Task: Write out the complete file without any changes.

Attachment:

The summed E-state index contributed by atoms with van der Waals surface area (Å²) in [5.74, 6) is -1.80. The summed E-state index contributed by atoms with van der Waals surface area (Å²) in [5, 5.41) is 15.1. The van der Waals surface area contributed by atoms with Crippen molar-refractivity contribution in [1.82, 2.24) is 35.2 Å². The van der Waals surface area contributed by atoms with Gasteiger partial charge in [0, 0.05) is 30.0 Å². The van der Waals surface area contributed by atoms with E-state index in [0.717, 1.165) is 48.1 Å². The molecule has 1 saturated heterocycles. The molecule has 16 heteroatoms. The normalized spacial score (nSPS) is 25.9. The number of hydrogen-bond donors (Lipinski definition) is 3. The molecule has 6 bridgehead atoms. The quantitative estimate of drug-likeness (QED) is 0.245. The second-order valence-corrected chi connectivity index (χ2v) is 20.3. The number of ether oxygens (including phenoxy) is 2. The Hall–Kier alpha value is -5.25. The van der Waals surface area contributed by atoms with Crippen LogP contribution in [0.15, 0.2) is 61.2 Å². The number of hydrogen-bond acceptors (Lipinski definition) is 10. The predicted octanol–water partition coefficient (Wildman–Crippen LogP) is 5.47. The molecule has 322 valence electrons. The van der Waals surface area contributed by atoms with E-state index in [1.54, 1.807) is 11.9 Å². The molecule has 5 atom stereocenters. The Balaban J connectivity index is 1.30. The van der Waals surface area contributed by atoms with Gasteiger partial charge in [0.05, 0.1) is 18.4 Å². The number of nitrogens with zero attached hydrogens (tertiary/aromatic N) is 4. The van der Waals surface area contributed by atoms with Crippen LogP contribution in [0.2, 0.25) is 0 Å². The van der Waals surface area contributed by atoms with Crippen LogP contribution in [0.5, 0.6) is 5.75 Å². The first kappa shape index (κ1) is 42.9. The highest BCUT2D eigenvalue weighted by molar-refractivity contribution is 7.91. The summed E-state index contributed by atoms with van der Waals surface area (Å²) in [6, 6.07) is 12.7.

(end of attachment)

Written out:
The summed E-state index contributed by atoms with van der Waals surface area (Å²) in [5.74, 6) is -1.80. The summed E-state index contributed by atoms with van der Waals surface area (Å²) in [5, 5.41) is 15.1. The van der Waals surface area contributed by atoms with Crippen molar-refractivity contribution in [1.82, 2.24) is 35.2 Å². The van der Waals surface area contributed by atoms with Gasteiger partial charge in [0, 0.05) is 30.0 Å². The van der Waals surface area contributed by atoms with E-state index in [0.717, 1.165) is 48.1 Å². The molecule has 1 saturated heterocycles. The molecule has 16 heteroatoms. The normalized spacial score (nSPS) is 25.9. The number of hydrogen-bond donors (Lipinski definition) is 3. The molecule has 6 bridgehead atoms. The quantitative estimate of drug-likeness (QED) is 0.245. The second-order valence-corrected chi connectivity index (χ2v) is 20.3. The number of ether oxygens (including phenoxy) is 2. The Hall–Kier alpha value is -5.25. The van der Waals surface area contributed by atoms with Crippen LogP contribution in [0.15, 0.2) is 61.2 Å². The number of hydrogen-bond acceptors (Lipinski definition) is 10. The predicted octanol–water partition coefficient (Wildman–Crippen LogP) is 5.47. The molecule has 322 valence electrons. The van der Waals surface area contributed by atoms with E-state index in [1.54, 1.807) is 11.9 Å². The molecule has 5 atom stereocenters. The Balaban J connectivity index is 1.30. The van der Waals surface area contributed by atoms with Gasteiger partial charge in [0.05, 0.1) is 18.4 Å². The number of nitrogens with zero attached hydrogens (tertiary/aromatic N) is 4. The van der Waals surface area contributed by atoms with Crippen LogP contribution in [0.2, 0.25) is 0 Å². The van der Waals surface area contributed by atoms with Crippen LogP contribution in [0.5, 0.6) is 5.75 Å². The first kappa shape index (κ1) is 42.9. The highest BCUT2D eigenvalue weighted by molar-refractivity contribution is 7.91. The summed E-state index contributed by atoms with van der Waals surface area (Å²) in [6, 6.07) is 12.7.